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Greek gods again

Greek Gods

With our view of God, it can sometimes be difficult to comprehend the

actions and thinking of the Greek deities. The Christian God does not tend to

take such an active role in the affairs of people's lives, where, on the other

hand, the Greeks regarded direct involvement by the gods as a daily,

uncontrollable part of life. Needless to say, divine intervention was a major

variable in the equation of Homer's Iliad.

The gods picked who they would favour for different reasons. Except

Zeus: As the symbol of supreme authority and justice, he makes judgement calls

as to the other gods' involvement in the war, remains impartial, and doesn't

seem to get caught up in picking favourites. Even when his own son, Sarpedon,

was about to die, Zeus chose to let the outcome go unaltered.

On the other hand, Zeus's wife, Hera, displayed the more typical actions

of a god. After Paris, a Trojan, judged Aphrodite the fairest over Hera, and,

after her daughter Hebe was replaced as cupbearer to the gods by a young Trojan

boy, she was quite resentful towards Troy and its people. Obviously she sided

with the Greeks and would stop at no length to express her will. Scheming and

manipulating she even dared to trick her husband, King of the Gods. Hera, along

with Athena, who was also passed over by Paris, is seen as the chief divine aid

to the Greeks.

Being the god of the sea, Poseidon was another strong supporter of the

ocean-faring Greeks. Whenever Zeus turned his back Poseidon tried to help the

Greeks in the fight. Poseidon felt that he was somewhat Zeus's equal as his

brother, but recognizing Zeus's authority and experience, he looked to Zeus as

an elder.

There were also Gods who favoured the Trojan side of the conflict. Both

Apollo and Artemis, twin brother and sister, gave aid to the city of Troy.

Although Artemis takes a rather minor role, Apollo, perhaps angered by

Agamemmnon's refusal to ransom Khryseis, the daughter of one of his priests and

was constantly changing the course of the war in favour of the Trojans.

Responsible for sending plague to the Greeks, Apollo was the first god to make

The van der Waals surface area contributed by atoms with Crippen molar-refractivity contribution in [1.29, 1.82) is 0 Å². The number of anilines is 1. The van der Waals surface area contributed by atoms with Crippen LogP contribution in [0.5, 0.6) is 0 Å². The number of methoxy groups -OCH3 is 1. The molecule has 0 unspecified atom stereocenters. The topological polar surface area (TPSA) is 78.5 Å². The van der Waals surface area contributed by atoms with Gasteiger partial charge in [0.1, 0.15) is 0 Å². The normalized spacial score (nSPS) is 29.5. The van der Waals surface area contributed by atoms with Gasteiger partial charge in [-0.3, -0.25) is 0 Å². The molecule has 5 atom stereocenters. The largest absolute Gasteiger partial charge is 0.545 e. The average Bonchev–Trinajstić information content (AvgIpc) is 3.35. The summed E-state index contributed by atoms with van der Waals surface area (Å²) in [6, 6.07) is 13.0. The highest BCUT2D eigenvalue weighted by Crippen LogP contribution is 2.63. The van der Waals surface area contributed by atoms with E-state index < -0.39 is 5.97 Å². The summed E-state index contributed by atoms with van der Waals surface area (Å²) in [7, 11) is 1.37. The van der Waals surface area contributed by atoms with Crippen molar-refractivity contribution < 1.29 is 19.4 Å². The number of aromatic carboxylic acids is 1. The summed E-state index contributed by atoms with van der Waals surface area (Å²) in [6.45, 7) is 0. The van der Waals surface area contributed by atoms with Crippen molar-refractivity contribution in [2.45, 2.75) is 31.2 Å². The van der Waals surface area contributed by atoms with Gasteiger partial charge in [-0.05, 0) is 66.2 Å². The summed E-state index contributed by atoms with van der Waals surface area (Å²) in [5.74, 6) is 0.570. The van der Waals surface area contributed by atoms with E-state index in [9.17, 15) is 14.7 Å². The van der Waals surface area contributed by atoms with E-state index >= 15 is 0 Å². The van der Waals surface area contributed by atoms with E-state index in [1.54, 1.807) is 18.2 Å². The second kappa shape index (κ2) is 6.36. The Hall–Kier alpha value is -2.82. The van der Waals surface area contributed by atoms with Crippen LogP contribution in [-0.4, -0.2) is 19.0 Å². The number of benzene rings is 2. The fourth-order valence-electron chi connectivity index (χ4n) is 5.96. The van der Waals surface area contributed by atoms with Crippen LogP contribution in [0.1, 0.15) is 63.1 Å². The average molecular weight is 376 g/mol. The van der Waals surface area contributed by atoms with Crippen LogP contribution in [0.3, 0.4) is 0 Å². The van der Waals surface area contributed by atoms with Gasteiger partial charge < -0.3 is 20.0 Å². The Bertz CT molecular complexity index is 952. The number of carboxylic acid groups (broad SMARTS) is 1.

an appearance in the Iliad. Also, mainly because Apollo and Artemis were on the

Trojan side, their mother, Leto, also helped the Trojans.

Aphrodite, obviously supporting Paris's judgement, sided with the

Trojans. Although she was insignificant on the battlefield, Aphrodite was

successful in convincing Ares, her lover and the god of war, to help the Trojans.

One view of the gods' seemingly constant intervention in the war was

that they were just setting fate back on the right course. For instance, when

Patroklos was killed outside of Troy, Apollo felt no guilt for his doings. It

had already been decided that Patroklos would not take Troy, he should never

have disobeyed Achilles in the first place. As a god, he was just setting fate

on a straight line. Achilles laid blame on Hektor and the Trojans. He did not

even consider accusing Apollo, who never came into question, although he was

primarily responsible for the kill. Apollo's part in the matter was merely

accepted as a natural disaster or illness would be today.

This general acceptance of a god's will is a recurring trend throughout

the poem. A prime example of this trend is in book XXIV. Achilles, angry over

the death of Patroklos brutally disgraced Hektor's body. Tethering Hektor's

corpse through the ankles, Achilles dragged him around Patroklos's tomb every

day for twelve days.

This barbaric treatment was uncalled for and displeased the gods greatly.

Achilles mother, Thetis, was sent by Zeus to tell him to ransom the body back to

the Trojans. One may think Achilles would be possessive of the body and attempt

to put up a fuss as he did before with Agamemmnon in Book I. But, Achilles

showed humility and respect for the gods and immediately agreed to ransom the

body to the Trojans, showing that all mortals, even god-like Achilles, were

answerable to the gods.

This ideology would seem to give the gods a sort of unlimited freedom on

earth, although, the gods could not always do as they pleased and eventually had

to come before Zeus. Zeus acted as a balance of sorts throughout the Iliad. He

had to keep the gods in order and make sure that what fate decreed would happen.

For example, after Achilles re-enters the battle Zeus declared that if Achilles

was allowed to go on slaughtering the Trojans with nothing to slow him down, he

would take Troy before fate said it would happen. Therefore, to counter Achilles

massive retaliation against the Trojans, Zeus allowed the gods to go back to the

battle field.

In Zeus's own interests, he preferred to deal with issues more personal

to the individual heros of the Iliad. This can be seen throughout the book as

Zeus attempted to increase the honour of certain individuals. Zeus knew that

Hektor was going to be killed by Achilles, and, feeling sorry for Hektor Zeus

attempted to allow Hektor to die an honourable death. For instance, when Hektor

stripped Achilles armour off Patroklos, Zeus helped Hektor "fill out" the armour

so he would not seem like less of a man then Achilles. Zeus also gave his word

to Thetis that Achilles would gain much glory showing his involvement on a

personal level.

Homer used the gods and their actions to establish twists on the plot of

the war. It would not have been possible for him to write the story without the

divine interventions of the gods. Indeed, they affected every aspect the poem in

some way, shape or form. Yet, from the immortal perspective of the Greek god,

the Trojan war, and everything related to it, was only a passing adventure in

the great expanse of time.

Source: Essay UK -

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